John Elder Robison, who has Asperger’s, writes prolifically on Autism. He volunteered to undergo an experimental treatment which involved being subjected to magnetic stimulation of targeted areas of his brain.
There have been extensive studies on Asperger’s by neurophysiologists during the past 30 – 40 years. During the past 15 – 20 years, the emphasis has been upon the difference in utilization of the Cerebral cortex and the Amygdala aspect of the Cerebellum between neurotypicals and those on the Autism Spectrum.
These studies reveal how information with an emotional content, especially when personally conveyed, is largely processed in the Cerebral cortex by those with Asperger’s rather than in the Amygdala where it is processed by neurotypicals.
The result is those of us on the autism spectrum process information with emotional content logically, rather than emotionally.
However, the richer the contextual content associated with the information, the greater the ability of Aspies to ‘understand’, even if they cannot ‘directly experience’ the emotion being expressed.
In the experimental treatment in which Robison participated, he didn’t immediately notice any difference.
But the next day, when he interacted with others, he was unexpectedly overwhelmed by an almost ‘psychic’ awareness of their emotions.
He was assailed by emotions of “jealousy, fear, anger and every bad thing I could imagine” (Neale). It was an unexpected torrent of emotions which he experienced as shocking and distressing.
This situation, one of being admitted to an emotional landscape which is usually unavailable, puts me in mind of Virginia Woolf’s comment in A Room of One’s Own about patriarchal rules in Oxbridge. At the library, she was refused entrance because of being a woman.
In social situations, as a person with autism syndrome, I feel as Woolf did “…how unpleasant it is to be locked out;” (18).
But when I am composing a poem like Exonerating Eve which expresses such a divergent but powerful viewpoint, then, like Woolf, I cannot help but ponder the alternative, as she did when she added, “… and I thought how it is worse perhaps to be locked in;” (18).
Aspies, such as myself, come to realize early in our lives that we are somehow ‘locked out’. We learn to accept this and to make social inroads where we may.
But Robison’s experience indicates that our lack of social/emotional understanding is a ‘locking out’ that is at least in some respects beneficial, allowing us to experience the world in a way that, while ingenuous, is also unique and insightful.
And thus I present my poem:
I know why Eve ate the apple
Picked and tasted forbidden fruit.
Locked in her Eden she hungered for more,
wanted proof that her life would not
always be just wandering the garden
A helpmate to Adam, a servant to God.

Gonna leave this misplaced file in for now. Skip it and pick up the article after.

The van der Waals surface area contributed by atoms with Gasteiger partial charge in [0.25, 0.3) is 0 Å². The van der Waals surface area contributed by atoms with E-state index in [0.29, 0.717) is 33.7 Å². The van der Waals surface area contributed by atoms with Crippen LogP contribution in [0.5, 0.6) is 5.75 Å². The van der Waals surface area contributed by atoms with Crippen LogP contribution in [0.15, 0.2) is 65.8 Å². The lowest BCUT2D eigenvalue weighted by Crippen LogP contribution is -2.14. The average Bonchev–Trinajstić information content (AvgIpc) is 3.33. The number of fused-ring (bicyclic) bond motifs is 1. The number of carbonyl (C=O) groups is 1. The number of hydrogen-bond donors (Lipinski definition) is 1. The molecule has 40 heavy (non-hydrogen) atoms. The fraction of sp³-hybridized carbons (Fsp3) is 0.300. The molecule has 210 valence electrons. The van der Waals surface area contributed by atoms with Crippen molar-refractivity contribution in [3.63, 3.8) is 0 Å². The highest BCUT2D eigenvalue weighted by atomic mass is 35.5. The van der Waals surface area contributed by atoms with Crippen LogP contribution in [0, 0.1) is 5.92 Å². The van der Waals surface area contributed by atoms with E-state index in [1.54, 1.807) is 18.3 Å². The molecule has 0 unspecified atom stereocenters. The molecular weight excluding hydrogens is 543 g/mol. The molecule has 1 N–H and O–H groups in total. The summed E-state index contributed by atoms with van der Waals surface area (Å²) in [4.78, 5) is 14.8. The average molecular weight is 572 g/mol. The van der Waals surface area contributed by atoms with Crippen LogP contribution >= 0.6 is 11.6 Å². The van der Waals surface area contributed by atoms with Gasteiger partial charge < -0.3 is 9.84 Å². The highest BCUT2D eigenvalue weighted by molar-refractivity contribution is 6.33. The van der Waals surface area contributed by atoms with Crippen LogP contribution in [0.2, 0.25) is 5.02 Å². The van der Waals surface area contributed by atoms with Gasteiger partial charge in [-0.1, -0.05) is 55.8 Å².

In her heart she yearned for more than the beauty,
More than the silence. More than obedience.
Something within called her to challenge
The ‘perfection’ of a life established by God.
Accepted by Man.
Did The Creator witness her anguish?
Did He inspire her desire for more?
Gifting free will to all of humanity
Did He await our wakening thrill?
Did He seek a braver companion
Than one who obeyed without question or zeal?
Was He astounded when it was the woman
The feminine one who plucked and then peeled
The Fruit that triggered a flood
of passion and reason,
Wherein she shrugged off obedience
and now saw her truth?
Newly aware, she sees in her nudity
All that is vulnerable and desirable to men.
Looking out at the garden she sees the reality,
thorns and thistles suddenly visible.
And within her, an awareness of a strong inner spirit,
God-given, to prepare her for the journey
that she now begins.
Eve ate the fruit to be free from the fallacy
That her life was perfect.
She dared to be more than that helpmate.
More than that servant.
To live in a garden that was an Eden no more.
A garden that now she perceives as a jungle.
A garden that asks her spirit to grow
A garden with pathways to be forged and then trodden
A life posing questions, needing answers,
Revealing wonders, unveiling horrors.
A life to be probed. A will to be tested.
Searching for truth, for reason and passion,
She reaches up, plucks The Fruit from the tree
And in that critical, wonderful moment,
Plunges mankind into uncertainty,
Drawing us all out of complacency.
Here in the midst of this pandemic
I understand a woman like Eve.
As I sit and reflect on the life I’ve created,
I challenge myself to find more of me.
To ask the hard questions, to reach for the truth.
To find in myself the courage to ask
The questions that, unanswered
leave me unproved.
To reach for the core, the richness of life
Face my own fears, grapple with and tame them.
While I have time. While I am here, locked in this life
Some would call Paradise.
Yes. I have come to know why Eve ate that apple.
M J Adam
Wednesday, July 28, 2021